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How would you describe a high performance organization? In other words, what constitutes peak performance?
I often put this question to participants in my leadership workshops and seminars. Inevitably they respond with far-ranging and very diverse definitions of what makes for peak performance. (I'll use the "peak performance" and "high performance" interchangeably in this article).
Some of the more common responses are:
None of these answers is wrong. Nor are several others which might come to mind.
What this exercise illustrates, however, is that every manager and every leader has a unique sense of what he or she means when speaking of "peak performance." Yet, they may never ask themselves whether their meaning is shared by the people whom they lead.
When dealing with this issue in workshops or seminars, I don't rush past it. I want everyone in the room to reflect on how widely those seated around them differ in what they perceive as top performance.
Then I point out, "If there is this much difference among us as to the meaning of high performance, isn't it safe to bet that your people have similarly diverse viewpoints on the subject?"
This means that if we're going to promote high performance, we must first clarify what top performance means. Our people need to know explicitly what we're looking for when we challenge them to perform at an extraordinary level.
Once this clarity is established, you turn next to the vital steps necessary to make superb performance possible. Here is a five-part strategy which I would recommend.
In the absence of high trust, no organization can attain maximum performance. Distrust bogs down communication. It slows down decision-making. It hampers honest feedback and saps energy from the workplace. Such by-products of distrust work to undermine peak performance.
As I've long pointed out in this newsletter and in my keynotes, for trust to flourish people must feel safe (physically, emotionally, and psychologically), informed, respected, valued, and understood. (See my article from ten years ago on developing a high-trust culture.) To create a high-performance organization, you as the leader must be steadfast in fostering an atmosphere in which people feel genuinely safe, informed, respected, valued, and understood.
Performance can never exceed the collective capability of your team. Every new hire is therefore a strategic decision. Through the entire hiring process you should be asking, "How will this candidate enhance our capacity to achieve high performance?"
To answer this question adroitly, you need to look beyond a mere assessment of a candidate's skills and experience. You must also take into consideration the candidate's attitudes, values, and cultural fit. A candidate with superb credentials, but who proves to be a poor fit for your team, may actually impair your overall capacity to reach and maintain peak performance.
Throughput is a measure of how much your organization can accomplish in a given unit of time. Throughput is obviously limited by capacity, which is why the first step is to staff for capacity. But throughput is equally limited by workflow and priorities which are poorly structured.
Organizing for throughput is primarily accomplished through three undertakings. The first is designing and implementing well-conceived processes. The second is staffing those processes by putting the right people in the right places. And once the right people are in place, the third push is to optimize the processes. To achieve peak performance, managers must pay as much attention to process as they do to product.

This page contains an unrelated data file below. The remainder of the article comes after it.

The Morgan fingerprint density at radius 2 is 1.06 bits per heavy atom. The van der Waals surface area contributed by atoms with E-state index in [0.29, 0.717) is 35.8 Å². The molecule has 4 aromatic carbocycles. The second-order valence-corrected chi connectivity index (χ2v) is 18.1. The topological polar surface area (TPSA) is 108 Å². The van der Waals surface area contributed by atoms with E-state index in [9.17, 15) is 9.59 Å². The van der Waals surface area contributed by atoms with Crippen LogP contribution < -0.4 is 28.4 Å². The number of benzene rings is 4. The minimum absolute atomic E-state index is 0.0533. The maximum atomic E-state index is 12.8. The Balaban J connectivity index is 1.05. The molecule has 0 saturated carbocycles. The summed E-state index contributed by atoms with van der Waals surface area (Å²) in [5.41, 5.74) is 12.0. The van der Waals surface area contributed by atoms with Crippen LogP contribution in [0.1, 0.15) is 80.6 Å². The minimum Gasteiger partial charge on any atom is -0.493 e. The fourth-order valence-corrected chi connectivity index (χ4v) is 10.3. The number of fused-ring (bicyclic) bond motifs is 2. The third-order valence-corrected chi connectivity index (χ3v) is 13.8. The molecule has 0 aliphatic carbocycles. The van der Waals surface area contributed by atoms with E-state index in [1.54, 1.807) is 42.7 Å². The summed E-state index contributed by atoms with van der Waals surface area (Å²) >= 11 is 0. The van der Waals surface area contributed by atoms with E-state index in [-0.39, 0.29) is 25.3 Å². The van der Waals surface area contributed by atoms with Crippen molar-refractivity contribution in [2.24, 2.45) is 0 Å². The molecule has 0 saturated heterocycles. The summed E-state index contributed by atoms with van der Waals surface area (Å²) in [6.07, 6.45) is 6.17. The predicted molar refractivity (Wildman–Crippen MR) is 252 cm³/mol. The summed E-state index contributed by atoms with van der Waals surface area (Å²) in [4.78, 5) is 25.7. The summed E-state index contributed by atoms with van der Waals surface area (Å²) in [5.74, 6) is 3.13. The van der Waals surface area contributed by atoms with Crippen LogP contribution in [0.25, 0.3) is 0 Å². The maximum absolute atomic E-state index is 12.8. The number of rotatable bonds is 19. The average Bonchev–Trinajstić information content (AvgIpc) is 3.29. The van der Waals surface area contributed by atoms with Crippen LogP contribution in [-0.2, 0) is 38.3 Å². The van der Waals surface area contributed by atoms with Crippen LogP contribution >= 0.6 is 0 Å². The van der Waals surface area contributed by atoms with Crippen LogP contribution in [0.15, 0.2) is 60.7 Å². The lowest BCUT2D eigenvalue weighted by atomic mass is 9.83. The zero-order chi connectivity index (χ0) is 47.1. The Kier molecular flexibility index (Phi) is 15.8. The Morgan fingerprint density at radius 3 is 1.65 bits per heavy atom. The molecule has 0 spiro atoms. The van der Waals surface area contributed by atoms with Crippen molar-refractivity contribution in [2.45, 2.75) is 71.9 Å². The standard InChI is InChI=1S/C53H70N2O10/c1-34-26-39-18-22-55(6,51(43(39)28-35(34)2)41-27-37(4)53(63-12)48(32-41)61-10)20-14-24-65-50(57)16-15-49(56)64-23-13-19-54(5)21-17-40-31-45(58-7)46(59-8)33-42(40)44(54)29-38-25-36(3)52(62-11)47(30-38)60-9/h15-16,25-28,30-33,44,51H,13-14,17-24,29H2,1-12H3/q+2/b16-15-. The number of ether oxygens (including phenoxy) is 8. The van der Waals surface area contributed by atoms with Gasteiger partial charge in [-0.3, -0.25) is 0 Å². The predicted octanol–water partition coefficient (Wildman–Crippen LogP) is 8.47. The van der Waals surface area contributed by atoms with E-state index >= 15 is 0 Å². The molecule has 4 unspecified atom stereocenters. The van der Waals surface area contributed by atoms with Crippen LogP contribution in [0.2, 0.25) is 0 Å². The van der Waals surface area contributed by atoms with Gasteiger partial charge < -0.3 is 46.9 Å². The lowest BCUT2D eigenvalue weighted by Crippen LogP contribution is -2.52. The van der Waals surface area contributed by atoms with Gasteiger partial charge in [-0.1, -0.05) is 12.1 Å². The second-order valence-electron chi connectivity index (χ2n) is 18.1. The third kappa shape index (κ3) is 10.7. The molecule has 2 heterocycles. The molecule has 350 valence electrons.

Once you have staffed for capacity and maximized processes for throughput, any added increment in performance will come in the form of improved efficiency. At this point you have already derived the bulk of the benefit from hiring the right people and structuring the right processes. To squeeze further performance from the organization, you must turn to innovation.
Not innovation for the sake of innovation, mind you. The novel is always interesting, even intruiging. And for many it's also appealing. Just as top performance depends on choosing the right people and the right processes, it likewise depends on choosing the right innovations.
So, what is the right innovation? It's one that offers the prospect of marked efficiency enhancements. Keep in mind that the pay-off from innovation is not always quickly felt. Learning a new way of doing things takes time. And during the learning curve, performance may suffer somewhat.
Put your effort, therefore, into innovations which promise such efficiency that it more than compensates for any drop in performance during the learning curve.
When all is said and done, capacity, throughput, and efficiency mean little if the final product is short on quality. And processes, no matter how well optimized, fall short of their potential if the steps within them are executed unreliably.
Thus, where high performance is a top priority, the goal of training is be certain that the right thing is done the right way every time. This is not to say that other training can be set aside. Not at all. But in top-performing organizations, the training focus is first and foremost on thorough-going reliability.
When training on peak performance, I illustrate the five-step strategy above with the following graphic. You might want to post a copy of it someplace where it will catch your eye regularly. It will serve as an instant reminder of where your priorities should be as a manager or leader if you're intention is to create and sustain a high-performing organization.
© 2015, Dr. Mike Armour